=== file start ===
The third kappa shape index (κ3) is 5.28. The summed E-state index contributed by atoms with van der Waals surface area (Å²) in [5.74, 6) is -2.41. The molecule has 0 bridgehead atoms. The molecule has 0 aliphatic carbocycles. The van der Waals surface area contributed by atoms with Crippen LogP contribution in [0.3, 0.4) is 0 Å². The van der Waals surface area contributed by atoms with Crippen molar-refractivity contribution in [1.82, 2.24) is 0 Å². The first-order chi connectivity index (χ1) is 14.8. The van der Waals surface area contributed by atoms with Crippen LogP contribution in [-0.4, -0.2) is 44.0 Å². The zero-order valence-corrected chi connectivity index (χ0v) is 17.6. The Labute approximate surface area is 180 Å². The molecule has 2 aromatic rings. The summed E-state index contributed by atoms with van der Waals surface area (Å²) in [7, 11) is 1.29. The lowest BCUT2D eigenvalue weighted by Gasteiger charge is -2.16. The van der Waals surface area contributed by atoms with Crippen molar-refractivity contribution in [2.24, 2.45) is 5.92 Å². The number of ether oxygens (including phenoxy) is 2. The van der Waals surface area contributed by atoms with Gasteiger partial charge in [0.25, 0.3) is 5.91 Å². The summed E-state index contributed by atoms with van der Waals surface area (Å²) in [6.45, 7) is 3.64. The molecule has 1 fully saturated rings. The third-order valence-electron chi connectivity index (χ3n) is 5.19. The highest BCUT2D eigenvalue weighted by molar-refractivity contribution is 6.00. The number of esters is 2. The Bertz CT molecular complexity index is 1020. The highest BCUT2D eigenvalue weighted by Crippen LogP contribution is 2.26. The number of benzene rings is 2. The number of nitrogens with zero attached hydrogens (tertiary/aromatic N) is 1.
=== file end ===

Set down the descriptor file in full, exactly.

The third kappa shape index (κ3) is 5.28. The summed E-state index contributed by atoms with van der Waals surface area (Å²) in [5.74, 6) is -2.41. The molecule has 0 bridgehead atoms. The molecule has 0 aliphatic carbocycles. The van der Waals surface area contributed by atoms with Crippen LogP contribution in [0.3, 0.4) is 0 Å². The van der Waals surface area contributed by atoms with Crippen molar-refractivity contribution in [1.82, 2.24) is 0 Å². The first-order chi connectivity index (χ1) is 14.8. The van der Waals surface area contributed by atoms with Crippen LogP contribution in [-0.4, -0.2) is 44.0 Å². The zero-order valence-corrected chi connectivity index (χ0v) is 17.6. The Labute approximate surface area is 180 Å². The molecule has 2 aromatic rings. The summed E-state index contributed by atoms with van der Waals surface area (Å²) in [7, 11) is 1.29. The lowest BCUT2D eigenvalue weighted by Gasteiger charge is -2.16. The van der Waals surface area contributed by atoms with Crippen molar-refractivity contribution in [2.24, 2.45) is 5.92 Å². The number of ether oxygens (including phenoxy) is 2. The van der Waals surface area contributed by atoms with Gasteiger partial charge in [0.25, 0.3) is 5.91 Å². The summed E-state index contributed by atoms with van der Waals surface area (Å²) in [6.45, 7) is 3.64. The molecule has 1 fully saturated rings. The third-order valence-electron chi connectivity index (χ3n) is 5.19. The highest BCUT2D eigenvalue weighted by molar-refractivity contribution is 6.00. The number of esters is 2. The Bertz CT molecular complexity index is 1020. The highest BCUT2D eigenvalue weighted by Crippen LogP contribution is 2.26. The number of benzene rings is 2. The number of nitrogens with zero attached hydrogens (tertiary/aromatic N) is 1.